There are a plurality of air exit apertures 121 along the vane concave side upstream of the trailing edge 95 providing fluid communication between the hollow vane 19 and the external surface of vane 19, which directs the hot motive fluid 20.

An insertible closure member 123-is disposed in the radially inner portion of the vane 19 and has a plurality of hollow tubular members 125 disposed radially therein to provide fluid communication between the cavity defined within the frame 103 and the seal structure 53 (FIG. 1).

In operation, pressurized air from the outer plenum chamber 31 (FIG. 1) flows through the tubular inserts 30 and 48 as indicated by the arrows B and flows into the inner plenum chambers 28 and 46. From the plenum chambers 28 and 46 the pressurized cooling air then flows into the vanes and 19 as indicatd by the arrows C.

Pressurized air C is forced through the oblong apertures 73 and perpendicularly strikes the internal wall of the leading edge 62 (FIG. 3), to provide direct impingement cooling of the leading edge. The apertures 73 are oblong rather than circular in shape since for a comparable aperture area, the cooling air can be more accurately directed to the internal wall of the. leading edge 62 of the vane. Furthermore, by using oblong apertures, more uniform cooling can be achieved at the leading edge then if circular apertures were used since the width B of the apertures is substantially uniform and closely spaced along the radial height of the leading edge 67 of the frame 58. The use of circular apertures requires a greater number of apertures having larger radial spacings and increased widths b (i.e., diameters) for an equivalent cooling flow area when compared to the oblong apertures. These increased widths and larger radial spacings between apertures can cause nonuniformity in leading edge cooling with the existence of variations in aperture location and vane side-to-side static pressure gradients.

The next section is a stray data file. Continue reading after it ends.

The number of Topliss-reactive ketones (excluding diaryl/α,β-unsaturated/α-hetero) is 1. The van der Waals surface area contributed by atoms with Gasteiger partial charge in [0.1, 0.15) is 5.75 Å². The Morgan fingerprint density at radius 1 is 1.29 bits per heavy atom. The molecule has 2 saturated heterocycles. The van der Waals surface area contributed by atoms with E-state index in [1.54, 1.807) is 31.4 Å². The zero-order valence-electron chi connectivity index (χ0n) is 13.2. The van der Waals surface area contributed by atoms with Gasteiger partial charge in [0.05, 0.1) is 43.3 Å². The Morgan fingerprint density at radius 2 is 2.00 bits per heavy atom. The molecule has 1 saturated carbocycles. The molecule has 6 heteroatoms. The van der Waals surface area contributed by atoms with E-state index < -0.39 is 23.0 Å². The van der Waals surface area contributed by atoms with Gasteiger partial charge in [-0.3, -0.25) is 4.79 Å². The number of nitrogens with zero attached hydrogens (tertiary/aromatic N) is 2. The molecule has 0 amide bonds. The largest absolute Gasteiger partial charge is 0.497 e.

After impinging upon the internal wall of the leading edge 62 of the vane 15, the cooling air divides as indicated by the arrows D in FIGS. 2 and 3, one portion flowing in the passageway 61 to impinge and convectively cool the internal wall on the convex side wall 65 of the vane and the other portion to impinge and convectively cool the internal wall on the concave side wall 66 of the vane.

Pressurized cooling air is also ejected through the circular apertures 76 in the indented wall portion of the frame 58. As previously mentioned, the convex wall portion 65 of the vane has a higher heat flux than the concave portion 66. Therefore, additional cooling air is injected through the apertures 76 into the passageway 61 as indicated by the arrows E to directly impinge upon the internal wall of the convex side wall 65 and to provide additional impingement and convective cooling locally along passageway 61. The apertures 76 are circular in shape for better penetration through the partially spent cooling air from the apertures 73.

Furthermore, for a given cooling requirement there is a range of particular circular hole sizes, centerline spacings in the radial direction, and hole inclination to the vane inner surface for the cross-flow of partially spent coolant which must be penetrated. The apertures are inclined relative to the internal wall portion of the vane, the greater the inclinationof the apertures the greater the surface coverage, however, the localized cooling effect is reduced. The apertures 76 are positioned at a location where the cooling effectiveness of the air from the apertures 73 is diminished and a high cooling requirement exists.

In the first row of vanes 15 because of the high temperatures and high heat flux therein, further cooling of the convex side wall 65 of the vane is desirable. Correspondingly, cooling air is projected through the apertures 79 as indicated by the arrows F for direct impingement of the cooling air upon the internal side wall of the vane. The apertures 79 are located where the cooling effectiveness of the air from the apertures 73 and 76 is substantially reduced. As with apertures 76, apertures 79 are inclined relative to the internal wall of the convex side 65 for the reasons previously cited.